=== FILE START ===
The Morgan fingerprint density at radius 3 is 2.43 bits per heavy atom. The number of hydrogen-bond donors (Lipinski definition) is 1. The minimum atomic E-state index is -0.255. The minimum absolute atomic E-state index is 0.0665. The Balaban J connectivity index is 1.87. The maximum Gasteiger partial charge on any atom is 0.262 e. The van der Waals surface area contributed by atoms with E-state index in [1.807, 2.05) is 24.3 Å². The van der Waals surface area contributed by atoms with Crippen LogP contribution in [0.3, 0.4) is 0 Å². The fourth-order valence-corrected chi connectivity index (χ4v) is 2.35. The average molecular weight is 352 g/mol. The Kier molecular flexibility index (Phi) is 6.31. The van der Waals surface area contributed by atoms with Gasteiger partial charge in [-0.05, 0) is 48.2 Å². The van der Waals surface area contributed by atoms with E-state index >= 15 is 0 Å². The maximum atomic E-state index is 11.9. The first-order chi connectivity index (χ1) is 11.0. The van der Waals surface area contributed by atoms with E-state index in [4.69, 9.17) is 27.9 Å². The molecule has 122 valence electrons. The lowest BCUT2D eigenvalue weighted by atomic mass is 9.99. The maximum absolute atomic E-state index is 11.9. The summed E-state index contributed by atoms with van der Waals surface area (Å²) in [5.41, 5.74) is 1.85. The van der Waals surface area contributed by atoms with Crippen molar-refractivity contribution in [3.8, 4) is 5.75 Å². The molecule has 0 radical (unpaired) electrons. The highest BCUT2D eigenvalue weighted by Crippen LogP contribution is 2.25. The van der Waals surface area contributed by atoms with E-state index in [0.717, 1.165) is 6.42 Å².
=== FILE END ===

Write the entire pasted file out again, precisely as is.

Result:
The Morgan fingerprint density at radius 3 is 2.43 bits per heavy atom. The number of hydrogen-bond donors (Lipinski definition) is 1. The minimum atomic E-state index is -0.255. The minimum absolute atomic E-state index is 0.0665. The Balaban J connectivity index is 1.87. The maximum Gasteiger partial charge on any atom is 0.262 e. The van der Waals surface area contributed by atoms with E-state index in [1.807, 2.05) is 24.3 Å². The van der Waals surface area contributed by atoms with Crippen LogP contribution in [0.3, 0.4) is 0 Å². The fourth-order valence-corrected chi connectivity index (χ4v) is 2.35. The average molecular weight is 352 g/mol. The Kier molecular flexibility index (Phi) is 6.31. The van der Waals surface area contributed by atoms with Gasteiger partial charge in [-0.05, 0) is 48.2 Å². The van der Waals surface area contributed by atoms with E-state index >= 15 is 0 Å². The maximum atomic E-state index is 11.9. The first-order chi connectivity index (χ1) is 11.0. The van der Waals surface area contributed by atoms with E-state index in [4.69, 9.17) is 27.9 Å². The molecule has 122 valence electrons. The lowest BCUT2D eigenvalue weighted by atomic mass is 9.99. The maximum absolute atomic E-state index is 11.9. The summed E-state index contributed by atoms with van der Waals surface area (Å²) in [5.41, 5.74) is 1.85. The van der Waals surface area contributed by atoms with Crippen molar-refractivity contribution in [3.8, 4) is 5.75 Å². The molecule has 0 radical (unpaired) electrons. The highest BCUT2D eigenvalue weighted by Crippen LogP contribution is 2.25. The van der Waals surface area contributed by atoms with E-state index in [0.717, 1.165) is 6.42 Å².